Jeff Van Gundy Lobbies For "Better Games" On NBA TV During ESPN Broadcast

ESPN’s Jeff Van Gundy openly campaigned for the NBA to use some form of flex scheduling during national telecasts. This during a game featuring the sub-.500 Los Angeles Lakers, who will be making at least a few more appearances on national TV this year.

If you watched the “NBA On ESPN” late game on Friday night, you heard analyst Jeff Van Gundy make a case for the league-operated NBA TV network to air games featuring teams that, more or less, deserve to be aired on national television.

This happened when play-by-play man Mike Breen rattled off the upcoming games on the “national TV big board” toward the end of the third quarter, including a doubleheader tonight on NBA TV: the Miami Heat host the 5-12 New Orleans Pelicans, er, Hornets. After that, they will carry the 8-11 Portland Trail Blazers at the 6-12 Sacramento Kings.

It was at that point that a raspy-voiced Van Gundy made his thoughts known to Breen and the viewing audience:

JEFF VAN GUNDY: Is it a rule for NBA TV, that they have to have the majority of the teams that are on be sub-.500? Is that a rule?

MIKE BREEN: No, it’s not a rule —

VAN GUNDY: Let’s start giving them better games. Could we?

BREEN: (laughter) So, do you want the games for the sub-.500 teams?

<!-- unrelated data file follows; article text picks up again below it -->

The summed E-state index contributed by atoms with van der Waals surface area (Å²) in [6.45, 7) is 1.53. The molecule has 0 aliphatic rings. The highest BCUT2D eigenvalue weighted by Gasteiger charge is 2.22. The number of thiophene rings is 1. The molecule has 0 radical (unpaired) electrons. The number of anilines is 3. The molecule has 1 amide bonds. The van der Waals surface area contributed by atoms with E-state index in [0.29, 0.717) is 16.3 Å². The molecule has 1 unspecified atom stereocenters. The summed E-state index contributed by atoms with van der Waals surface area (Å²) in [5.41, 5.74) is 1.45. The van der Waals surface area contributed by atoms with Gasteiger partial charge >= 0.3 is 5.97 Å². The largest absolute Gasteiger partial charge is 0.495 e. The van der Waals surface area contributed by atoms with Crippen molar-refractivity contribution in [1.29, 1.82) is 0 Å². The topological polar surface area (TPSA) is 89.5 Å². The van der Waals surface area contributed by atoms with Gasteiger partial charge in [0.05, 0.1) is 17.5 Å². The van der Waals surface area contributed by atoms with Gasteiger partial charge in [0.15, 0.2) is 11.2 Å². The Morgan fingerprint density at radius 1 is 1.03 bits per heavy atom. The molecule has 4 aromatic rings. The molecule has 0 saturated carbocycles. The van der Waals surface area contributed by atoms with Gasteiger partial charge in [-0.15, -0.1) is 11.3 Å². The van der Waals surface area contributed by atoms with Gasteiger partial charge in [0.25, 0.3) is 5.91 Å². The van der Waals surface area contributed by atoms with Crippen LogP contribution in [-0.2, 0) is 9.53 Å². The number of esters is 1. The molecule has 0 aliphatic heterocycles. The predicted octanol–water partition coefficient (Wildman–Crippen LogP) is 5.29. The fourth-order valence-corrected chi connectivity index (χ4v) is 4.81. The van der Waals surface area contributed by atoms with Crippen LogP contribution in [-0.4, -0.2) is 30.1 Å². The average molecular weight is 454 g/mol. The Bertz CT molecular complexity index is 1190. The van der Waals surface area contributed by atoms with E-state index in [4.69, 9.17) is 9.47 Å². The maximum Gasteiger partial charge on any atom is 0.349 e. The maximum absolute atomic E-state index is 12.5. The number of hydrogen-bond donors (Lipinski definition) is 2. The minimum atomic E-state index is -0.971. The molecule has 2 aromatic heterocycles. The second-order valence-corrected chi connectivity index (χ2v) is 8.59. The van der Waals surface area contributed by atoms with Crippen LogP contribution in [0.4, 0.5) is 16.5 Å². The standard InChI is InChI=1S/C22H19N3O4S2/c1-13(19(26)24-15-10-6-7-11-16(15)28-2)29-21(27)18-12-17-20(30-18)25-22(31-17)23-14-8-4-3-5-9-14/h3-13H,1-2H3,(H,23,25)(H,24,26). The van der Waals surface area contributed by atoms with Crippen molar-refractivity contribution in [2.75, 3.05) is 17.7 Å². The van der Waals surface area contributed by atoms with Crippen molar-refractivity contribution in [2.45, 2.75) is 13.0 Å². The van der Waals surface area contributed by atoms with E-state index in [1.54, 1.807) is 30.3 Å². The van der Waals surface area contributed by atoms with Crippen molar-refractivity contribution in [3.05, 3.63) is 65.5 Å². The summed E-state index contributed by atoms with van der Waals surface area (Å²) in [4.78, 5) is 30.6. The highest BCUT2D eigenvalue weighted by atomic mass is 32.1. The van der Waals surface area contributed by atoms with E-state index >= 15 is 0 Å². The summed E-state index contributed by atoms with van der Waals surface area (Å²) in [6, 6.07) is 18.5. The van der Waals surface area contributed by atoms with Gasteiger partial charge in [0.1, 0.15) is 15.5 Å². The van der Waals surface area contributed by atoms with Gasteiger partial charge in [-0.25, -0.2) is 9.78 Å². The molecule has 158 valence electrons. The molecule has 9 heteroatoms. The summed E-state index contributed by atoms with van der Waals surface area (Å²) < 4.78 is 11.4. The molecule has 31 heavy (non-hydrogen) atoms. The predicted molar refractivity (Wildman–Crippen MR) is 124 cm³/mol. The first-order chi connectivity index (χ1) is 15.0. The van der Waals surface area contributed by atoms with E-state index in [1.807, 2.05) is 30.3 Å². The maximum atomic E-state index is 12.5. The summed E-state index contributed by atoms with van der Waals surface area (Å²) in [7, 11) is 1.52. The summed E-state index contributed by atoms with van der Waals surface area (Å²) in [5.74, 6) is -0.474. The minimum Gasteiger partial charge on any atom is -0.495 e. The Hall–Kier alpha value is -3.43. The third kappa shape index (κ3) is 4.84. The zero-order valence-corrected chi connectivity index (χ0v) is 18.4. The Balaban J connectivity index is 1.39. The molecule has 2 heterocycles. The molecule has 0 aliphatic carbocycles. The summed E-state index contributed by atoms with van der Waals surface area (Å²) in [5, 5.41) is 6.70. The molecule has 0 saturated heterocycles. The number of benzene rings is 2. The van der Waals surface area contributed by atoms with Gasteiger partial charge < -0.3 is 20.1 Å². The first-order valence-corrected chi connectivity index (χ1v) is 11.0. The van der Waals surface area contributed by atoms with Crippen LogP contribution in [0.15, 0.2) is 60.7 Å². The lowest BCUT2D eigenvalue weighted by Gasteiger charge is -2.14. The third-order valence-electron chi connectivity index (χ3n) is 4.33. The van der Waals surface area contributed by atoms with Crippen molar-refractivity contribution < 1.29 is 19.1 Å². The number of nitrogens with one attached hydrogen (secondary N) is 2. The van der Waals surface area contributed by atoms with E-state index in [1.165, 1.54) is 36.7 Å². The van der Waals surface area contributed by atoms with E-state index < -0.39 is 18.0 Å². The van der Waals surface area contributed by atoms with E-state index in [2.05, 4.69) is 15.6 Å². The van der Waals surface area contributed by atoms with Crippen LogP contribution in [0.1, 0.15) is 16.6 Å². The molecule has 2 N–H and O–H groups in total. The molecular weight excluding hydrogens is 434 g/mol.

VAN GUNDY: No! Don’t put them on!

BREEN: Then stop talking!

VAN GUNDY: They should not be on. If you’re sub-.500, you’re not on national TV.

The irony of this diatribe was that, as Deadspin points out, JVG was calling a game featuring a Los Angeles Lakers team that was sub-.500 themselves (9-10; they would go on to lose the game and post a 9-11 record).

Keep in mind that NBA does not have flex scheduling like the NFL. For example, NBC had an opportunity to select a different game other than the Dallas Cowboys/Philadelphia Eagles game that was appointed when the schedule was first released back in April. Despite their sub-.500 records at the time (the Cowboys are now 6-6), NBC opted to keep the game, and to an extent, it worked out for them.

So if Jeff Van Gundy had his druthers, the NBA would use flex scheduling for all nationally televised broadcasts – not just in primetime, but on Sunday afternoons, as well. Remember, “if you’re sub-.500, you’re not on national TV.”

Shouldn’t there be some sort of threshold, though, like the NFL uses (only after the midway point of the season is the flex scheduling option activated)? Think about it: The NBA season is barely two months old. And if you look at the list of upcoming national TV broadcasts at the start of the video, you’ll see that same Lakers team that played on ESPN this past Friday night will be on TNT this Thursday. Did the NBA know the Lakers would win just one of their first five games before firing their head coach? Same thing for the NFL: did they have any idea that the Eagles would not win a game for two entire months?

And by the way, that same 8-11 Blazers squad will be hosting the late game on TNT this Thursday, as well.

And, oh yeah, the Knicks and Lakers will once again be playing each other in Los Angeles, Christmas Day on ABC.

For Jeff Van Gundy’s sake, the Lakers better be over .500, or he might call in sick from too much egg nog.

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